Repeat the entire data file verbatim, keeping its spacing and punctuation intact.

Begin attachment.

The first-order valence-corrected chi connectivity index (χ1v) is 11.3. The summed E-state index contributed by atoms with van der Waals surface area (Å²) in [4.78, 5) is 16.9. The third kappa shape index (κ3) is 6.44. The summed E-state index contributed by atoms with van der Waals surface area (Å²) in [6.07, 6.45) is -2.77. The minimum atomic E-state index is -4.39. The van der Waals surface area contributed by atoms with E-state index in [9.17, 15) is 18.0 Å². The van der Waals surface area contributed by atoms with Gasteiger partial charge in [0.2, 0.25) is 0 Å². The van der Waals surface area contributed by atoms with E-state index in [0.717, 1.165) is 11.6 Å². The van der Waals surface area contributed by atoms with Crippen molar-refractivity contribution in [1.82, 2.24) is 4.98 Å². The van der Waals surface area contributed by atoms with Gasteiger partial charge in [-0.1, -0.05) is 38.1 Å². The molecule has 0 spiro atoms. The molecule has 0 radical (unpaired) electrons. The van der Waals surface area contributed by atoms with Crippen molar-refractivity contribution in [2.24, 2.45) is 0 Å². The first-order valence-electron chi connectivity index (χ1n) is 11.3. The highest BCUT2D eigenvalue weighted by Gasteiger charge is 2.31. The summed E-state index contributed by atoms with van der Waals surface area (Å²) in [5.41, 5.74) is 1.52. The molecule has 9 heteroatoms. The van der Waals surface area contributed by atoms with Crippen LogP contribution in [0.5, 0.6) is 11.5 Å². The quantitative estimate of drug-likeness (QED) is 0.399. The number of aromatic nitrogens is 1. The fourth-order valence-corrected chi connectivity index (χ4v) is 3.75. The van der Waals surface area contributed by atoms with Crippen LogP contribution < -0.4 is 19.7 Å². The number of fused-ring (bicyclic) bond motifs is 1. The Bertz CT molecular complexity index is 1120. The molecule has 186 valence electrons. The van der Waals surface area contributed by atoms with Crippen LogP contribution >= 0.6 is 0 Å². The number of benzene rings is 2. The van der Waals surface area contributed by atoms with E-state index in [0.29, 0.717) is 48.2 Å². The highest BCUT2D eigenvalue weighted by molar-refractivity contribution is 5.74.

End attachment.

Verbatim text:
The first-order valence-corrected chi connectivity index (χ1v) is 11.3. The summed E-state index contributed by atoms with van der Waals surface area (Å²) in [4.78, 5) is 16.9. The third kappa shape index (κ3) is 6.44. The summed E-state index contributed by atoms with van der Waals surface area (Å²) in [6.07, 6.45) is -2.77. The minimum atomic E-state index is -4.39. The van der Waals surface area contributed by atoms with E-state index in [9.17, 15) is 18.0 Å². The van der Waals surface area contributed by atoms with Gasteiger partial charge in [0.2, 0.25) is 0 Å². The van der Waals surface area contributed by atoms with E-state index in [0.717, 1.165) is 11.6 Å². The van der Waals surface area contributed by atoms with Crippen molar-refractivity contribution in [1.82, 2.24) is 4.98 Å². The van der Waals surface area contributed by atoms with Gasteiger partial charge in [-0.1, -0.05) is 38.1 Å². The molecule has 0 spiro atoms. The molecule has 0 radical (unpaired) electrons. The van der Waals surface area contributed by atoms with Crippen molar-refractivity contribution in [2.24, 2.45) is 0 Å². The first-order valence-electron chi connectivity index (χ1n) is 11.3. The highest BCUT2D eigenvalue weighted by Gasteiger charge is 2.31. The summed E-state index contributed by atoms with van der Waals surface area (Å²) in [5.41, 5.74) is 1.52. The molecule has 9 heteroatoms. The van der Waals surface area contributed by atoms with Crippen LogP contribution in [0.5, 0.6) is 11.5 Å². The quantitative estimate of drug-likeness (QED) is 0.399. The number of aromatic nitrogens is 1. The fourth-order valence-corrected chi connectivity index (χ4v) is 3.75. The van der Waals surface area contributed by atoms with Crippen LogP contribution < -0.4 is 19.7 Å². The number of fused-ring (bicyclic) bond motifs is 1. The Bertz CT molecular complexity index is 1120. The molecule has 186 valence electrons. The van der Waals surface area contributed by atoms with Crippen LogP contribution >= 0.6 is 0 Å². The number of benzene rings is 2. The van der Waals surface area contributed by atoms with E-state index in [0.29, 0.717) is 48.2 Å². The highest BCUT2D eigenvalue weighted by molar-refractivity contribution is 5.74.